Issue No 25: 14 November 2016



Hot Topics

  • Comms Essentials - Artificial Intelligence
    7 December 2016 -  Register Here


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Comms Essentials – Artificial Intelligence

Wednesday 7th December 2016


This Communications Alliance Comms Essentials seminar will focus on the future of Artificial Intelligence and the opportunities and challenges that come with it.

With 5G on our doorstep, the Internet of Things growing at a rapid pace and vastly improved predictive analytics capabilities, artificial intelligence (AI) is no longer just the brain child of the creators of science fiction movies but is becoming a reality that will fundamentally change the world that we live in. AI engines are already guiding customer interaction processes in leading companies. Driverless cars and robots are much talked about examples of AI but are likely to be only the tip of the iceberg. Legal and ethical questions will also need to be part of the AI picture and require careful analysis and early development of frameworks to allow societies to harness the full potential of AI while ensuring that fundamental value systems remain intact.

Who should attend:

Communications Alliance members and other stakeholders


"The future of Artificial Intelligence”
Speaker: Shara Evans, Founder and CEO, Market Clarity

“Artificial Intelligence – what does it mean for telecommunications network operators?”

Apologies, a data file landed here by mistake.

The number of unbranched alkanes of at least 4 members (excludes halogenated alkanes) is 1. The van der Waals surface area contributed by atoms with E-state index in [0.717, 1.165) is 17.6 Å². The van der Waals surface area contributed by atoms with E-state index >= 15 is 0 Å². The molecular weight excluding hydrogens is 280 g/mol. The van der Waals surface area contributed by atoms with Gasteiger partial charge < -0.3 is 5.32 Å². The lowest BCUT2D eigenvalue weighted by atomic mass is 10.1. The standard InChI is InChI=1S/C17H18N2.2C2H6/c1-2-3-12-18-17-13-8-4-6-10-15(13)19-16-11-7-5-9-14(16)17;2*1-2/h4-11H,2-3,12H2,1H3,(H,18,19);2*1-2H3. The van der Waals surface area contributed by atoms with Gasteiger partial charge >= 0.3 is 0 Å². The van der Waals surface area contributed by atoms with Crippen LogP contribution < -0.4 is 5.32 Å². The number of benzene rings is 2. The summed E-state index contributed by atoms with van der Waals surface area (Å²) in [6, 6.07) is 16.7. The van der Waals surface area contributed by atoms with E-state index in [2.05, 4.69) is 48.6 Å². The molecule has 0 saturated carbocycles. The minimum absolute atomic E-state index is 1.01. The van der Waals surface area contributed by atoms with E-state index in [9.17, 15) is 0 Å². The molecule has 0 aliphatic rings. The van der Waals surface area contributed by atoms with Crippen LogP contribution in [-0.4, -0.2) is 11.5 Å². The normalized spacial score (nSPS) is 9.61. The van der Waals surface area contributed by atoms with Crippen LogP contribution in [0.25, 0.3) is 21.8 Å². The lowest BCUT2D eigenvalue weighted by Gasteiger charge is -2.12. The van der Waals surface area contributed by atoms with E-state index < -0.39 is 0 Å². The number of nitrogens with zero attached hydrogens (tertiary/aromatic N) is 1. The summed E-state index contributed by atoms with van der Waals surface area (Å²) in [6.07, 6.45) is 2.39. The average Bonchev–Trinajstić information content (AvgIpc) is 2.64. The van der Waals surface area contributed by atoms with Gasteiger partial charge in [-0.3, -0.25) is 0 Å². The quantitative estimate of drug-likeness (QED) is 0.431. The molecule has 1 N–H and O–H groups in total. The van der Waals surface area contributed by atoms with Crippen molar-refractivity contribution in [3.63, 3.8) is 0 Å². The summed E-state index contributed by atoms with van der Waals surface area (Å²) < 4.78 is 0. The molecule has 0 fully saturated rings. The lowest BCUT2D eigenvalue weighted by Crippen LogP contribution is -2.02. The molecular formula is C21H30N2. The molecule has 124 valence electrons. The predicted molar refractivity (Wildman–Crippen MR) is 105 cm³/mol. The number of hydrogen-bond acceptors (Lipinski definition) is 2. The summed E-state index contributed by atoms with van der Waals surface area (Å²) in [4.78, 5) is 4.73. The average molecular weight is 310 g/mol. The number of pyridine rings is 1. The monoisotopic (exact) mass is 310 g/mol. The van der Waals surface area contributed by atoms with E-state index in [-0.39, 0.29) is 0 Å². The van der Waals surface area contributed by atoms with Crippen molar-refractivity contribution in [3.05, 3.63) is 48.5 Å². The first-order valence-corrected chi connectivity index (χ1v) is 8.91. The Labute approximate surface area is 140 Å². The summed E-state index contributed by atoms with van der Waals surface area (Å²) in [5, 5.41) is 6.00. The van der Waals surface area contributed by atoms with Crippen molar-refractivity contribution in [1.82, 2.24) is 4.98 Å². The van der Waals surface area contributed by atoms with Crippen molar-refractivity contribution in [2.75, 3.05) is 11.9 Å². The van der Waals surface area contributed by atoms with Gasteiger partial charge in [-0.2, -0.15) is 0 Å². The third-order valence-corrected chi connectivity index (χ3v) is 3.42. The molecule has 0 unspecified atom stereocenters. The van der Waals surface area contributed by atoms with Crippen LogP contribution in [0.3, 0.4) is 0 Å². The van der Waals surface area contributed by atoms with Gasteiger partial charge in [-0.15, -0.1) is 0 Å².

Speaker: Prof Hugh Bradlow, President, Australian Academy of Technology and Engineering (ATSE) and Chief Scientist, Telstra

Artificial Intelligence – Legal Implications & Challenges
Speaker: Patrick Fair, Partner, Baker & McKenzie

Facilitator: John Stanton, CEO, Communications Alliance

When:         Wednesday, 7th December 2016, 9:30am to 12:00pm
Where:        Sydney - Baker & McKenzie, Level 27, AMP Centre, 50 Bridge Street, Sydney
                    Melbourne - Baker & McKenzie, Level 19, 181 William Street, Melbourne is a video link to Sydney
Register:    Here

AMTA, CA Warn on Forcing Telcos to Regulate Electoral Content

Reprinted with the kind permission of Communications Day

Communications Alliance CEO John Stanton and Australian Mobile Telecommunications Association CEO Chris Althaus have spoken out against any attempt to turn telcos into ‘gatekeepers’ of content, specifically regarding electoral communications. They argue any such initiative would be costly, clash with existing legislation, impinge on citizens’ rights and likely be ineffective in any case – particularly given that telcos, as distinct from broadcasters, have almost no control or visibility of the content travelling over their networks.